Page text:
(i) In his Kitab al-Bad’ wa al-Tarikh Al-Maqdisi gives a tradition on the authority of Qatadah7 which says that the first son whom Khadijah (r.a.) “bore to the Prophet in the Jahiliyya was named by him ‘Abd Manaf, i.e. Servant of Manaf”. Manaf was the name of an ancient and at one time important idol of Makka. And since Muhammad (P) “after his assumption of the prophetic office” took care to change “the names of those of his followers which were reminiscent of the old paganism”, it is obvious “that he would not have named his first-born ‘Abd Manaf had he been at that time following the ‘religion of Abraham’ which he later professed”.8

(ii) Prior to his prophethood he married three of his daughters to three idolatrous husbands (two to Abu Lahab’s two sons and the eldest to ‘Abu al-‘As ibn Rabi); and at that time “there was no consciousness on the part of anyone of any differences between the religion of Muhammad and that of his Meccan contemporaries.”9

(iii) Referring to the Prophet’s arbitration in setting the Black Stone to its place at th time of rebuilding the Ka’ba, Jeffery says that the fact that Muhammad(P) took part in the rebuilding of the Ka’ba, the “House of that al-Lat, al-‘Uzza and Manat” against whom he later “fulminated in the Qur’an” shows that he was then “following peacefully the religion of his people”.10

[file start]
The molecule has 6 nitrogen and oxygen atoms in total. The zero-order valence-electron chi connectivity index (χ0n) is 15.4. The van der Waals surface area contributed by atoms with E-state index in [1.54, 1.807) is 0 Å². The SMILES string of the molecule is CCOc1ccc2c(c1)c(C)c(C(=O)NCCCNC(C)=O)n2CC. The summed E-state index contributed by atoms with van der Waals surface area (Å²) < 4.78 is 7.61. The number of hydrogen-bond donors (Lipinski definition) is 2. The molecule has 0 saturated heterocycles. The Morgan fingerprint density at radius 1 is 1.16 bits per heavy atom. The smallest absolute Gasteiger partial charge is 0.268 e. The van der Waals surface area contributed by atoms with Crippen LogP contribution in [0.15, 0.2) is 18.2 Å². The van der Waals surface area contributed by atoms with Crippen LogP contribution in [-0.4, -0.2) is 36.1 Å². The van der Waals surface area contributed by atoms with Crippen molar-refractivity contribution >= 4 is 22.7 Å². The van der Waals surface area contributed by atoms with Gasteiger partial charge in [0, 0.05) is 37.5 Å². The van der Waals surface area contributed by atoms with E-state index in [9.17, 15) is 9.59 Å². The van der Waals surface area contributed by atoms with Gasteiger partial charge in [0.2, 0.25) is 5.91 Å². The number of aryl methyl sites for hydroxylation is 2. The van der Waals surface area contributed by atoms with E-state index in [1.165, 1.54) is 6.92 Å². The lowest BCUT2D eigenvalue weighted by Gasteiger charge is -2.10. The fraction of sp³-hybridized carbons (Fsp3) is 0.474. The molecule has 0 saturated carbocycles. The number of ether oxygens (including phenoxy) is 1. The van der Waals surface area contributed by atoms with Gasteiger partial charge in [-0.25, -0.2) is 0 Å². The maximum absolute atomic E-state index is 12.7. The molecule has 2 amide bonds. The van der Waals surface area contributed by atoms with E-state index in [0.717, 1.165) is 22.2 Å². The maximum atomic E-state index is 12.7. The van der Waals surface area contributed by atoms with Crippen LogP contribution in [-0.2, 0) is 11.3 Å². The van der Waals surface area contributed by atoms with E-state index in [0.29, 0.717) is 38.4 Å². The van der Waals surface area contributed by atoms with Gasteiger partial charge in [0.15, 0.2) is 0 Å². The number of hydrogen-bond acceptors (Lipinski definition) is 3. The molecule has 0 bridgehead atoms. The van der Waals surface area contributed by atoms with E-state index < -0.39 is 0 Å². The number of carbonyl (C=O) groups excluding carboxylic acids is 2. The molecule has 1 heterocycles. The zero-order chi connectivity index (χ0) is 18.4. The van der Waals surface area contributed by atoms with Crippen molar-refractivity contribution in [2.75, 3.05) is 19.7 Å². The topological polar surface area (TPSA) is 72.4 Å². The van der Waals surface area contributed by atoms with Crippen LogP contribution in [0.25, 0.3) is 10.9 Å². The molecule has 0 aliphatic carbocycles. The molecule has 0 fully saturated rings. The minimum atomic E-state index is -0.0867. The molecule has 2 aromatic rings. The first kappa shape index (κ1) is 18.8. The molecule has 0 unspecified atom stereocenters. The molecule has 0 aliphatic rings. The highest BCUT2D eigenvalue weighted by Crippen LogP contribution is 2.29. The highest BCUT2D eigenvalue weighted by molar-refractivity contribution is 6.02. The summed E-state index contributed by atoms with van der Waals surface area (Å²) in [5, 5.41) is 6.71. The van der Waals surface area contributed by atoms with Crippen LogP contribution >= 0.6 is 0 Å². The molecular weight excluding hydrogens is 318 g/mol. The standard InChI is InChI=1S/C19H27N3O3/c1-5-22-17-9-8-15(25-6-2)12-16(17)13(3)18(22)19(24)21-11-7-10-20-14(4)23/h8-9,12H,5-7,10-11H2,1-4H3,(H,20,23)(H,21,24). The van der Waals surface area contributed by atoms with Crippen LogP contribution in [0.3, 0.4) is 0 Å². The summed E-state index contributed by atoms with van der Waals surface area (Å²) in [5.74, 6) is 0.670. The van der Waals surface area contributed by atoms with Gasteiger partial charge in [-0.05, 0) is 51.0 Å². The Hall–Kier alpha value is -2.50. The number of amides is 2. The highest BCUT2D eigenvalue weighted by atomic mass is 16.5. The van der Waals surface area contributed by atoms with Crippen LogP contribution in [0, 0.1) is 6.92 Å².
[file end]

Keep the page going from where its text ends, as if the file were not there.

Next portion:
(iv) Jeffery cites the tradition in the Musnad (iv, 222), already referred to by Margoliuth, which speaks of a neighbour overhearing the Prophet’s statement to his wife refusing to worship Al-Lat and Al-‘Uzza, and the neighbour’s remark: “Those were the idols which they used to worship, and then go to bed”. Jeffery adds his own reasons for supporting Margoliuth’s interpretation of the tradition.11 These reasons will be considered presently.

(v) Jeffery also cites the tradition in the Musnad (i, 189), also cited earlier by Margoliuth, purporting to show that Zayd ibn ‘Amr ibn Nufayl inspired the Prophet to abandon eating meat offered to idols.12 Jeffery adds his own reasons which will be discussed presently.

(vi) Finally Jeferry cites also the tradition, mentioned earlier by Margoliuth, which purports to show that the Prophet once offered a sheep to Al-‘Uzza.13